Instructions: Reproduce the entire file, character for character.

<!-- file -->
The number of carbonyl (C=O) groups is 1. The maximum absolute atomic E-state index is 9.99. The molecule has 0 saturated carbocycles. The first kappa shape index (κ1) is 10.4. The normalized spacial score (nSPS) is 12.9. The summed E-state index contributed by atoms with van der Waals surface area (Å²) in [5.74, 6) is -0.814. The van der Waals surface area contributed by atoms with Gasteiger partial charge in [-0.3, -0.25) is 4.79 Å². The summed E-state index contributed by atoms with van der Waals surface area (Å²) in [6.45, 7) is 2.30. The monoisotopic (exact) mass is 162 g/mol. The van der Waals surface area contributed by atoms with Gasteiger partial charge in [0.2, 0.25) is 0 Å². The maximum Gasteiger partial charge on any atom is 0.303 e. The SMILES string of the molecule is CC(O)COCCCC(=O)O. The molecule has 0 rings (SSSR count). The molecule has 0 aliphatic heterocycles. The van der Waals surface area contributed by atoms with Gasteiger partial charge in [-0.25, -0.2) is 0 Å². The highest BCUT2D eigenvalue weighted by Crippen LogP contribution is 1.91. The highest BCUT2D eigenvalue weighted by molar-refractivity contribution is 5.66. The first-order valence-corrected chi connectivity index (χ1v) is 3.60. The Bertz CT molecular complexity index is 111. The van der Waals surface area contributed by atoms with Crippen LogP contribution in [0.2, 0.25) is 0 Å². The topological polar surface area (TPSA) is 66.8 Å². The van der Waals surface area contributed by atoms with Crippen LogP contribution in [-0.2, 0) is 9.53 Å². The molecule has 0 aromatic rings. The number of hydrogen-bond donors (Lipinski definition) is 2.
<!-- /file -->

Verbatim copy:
The number of carbonyl (C=O) groups is 1. The maximum absolute atomic E-state index is 9.99. The molecule has 0 saturated carbocycles. The first kappa shape index (κ1) is 10.4. The normalized spacial score (nSPS) is 12.9. The summed E-state index contributed by atoms with van der Waals surface area (Å²) in [5.74, 6) is -0.814. The van der Waals surface area contributed by atoms with Gasteiger partial charge in [-0.3, -0.25) is 4.79 Å². The summed E-state index contributed by atoms with van der Waals surface area (Å²) in [6.45, 7) is 2.30. The monoisotopic (exact) mass is 162 g/mol. The van der Waals surface area contributed by atoms with Gasteiger partial charge in [0.2, 0.25) is 0 Å². The maximum Gasteiger partial charge on any atom is 0.303 e. The SMILES string of the molecule is CC(O)COCCCC(=O)O. The molecule has 0 rings (SSSR count). The molecule has 0 aliphatic heterocycles. The van der Waals surface area contributed by atoms with Gasteiger partial charge in [-0.25, -0.2) is 0 Å². The highest BCUT2D eigenvalue weighted by Crippen LogP contribution is 1.91. The highest BCUT2D eigenvalue weighted by molar-refractivity contribution is 5.66. The first-order valence-corrected chi connectivity index (χ1v) is 3.60. The Bertz CT molecular complexity index is 111. The van der Waals surface area contributed by atoms with Crippen LogP contribution in [0.2, 0.25) is 0 Å². The topological polar surface area (TPSA) is 66.8 Å². The van der Waals surface area contributed by atoms with Crippen LogP contribution in [-0.2, 0) is 9.53 Å². The molecule has 0 aromatic rings. The number of hydrogen-bond donors (Lipinski definition) is 2.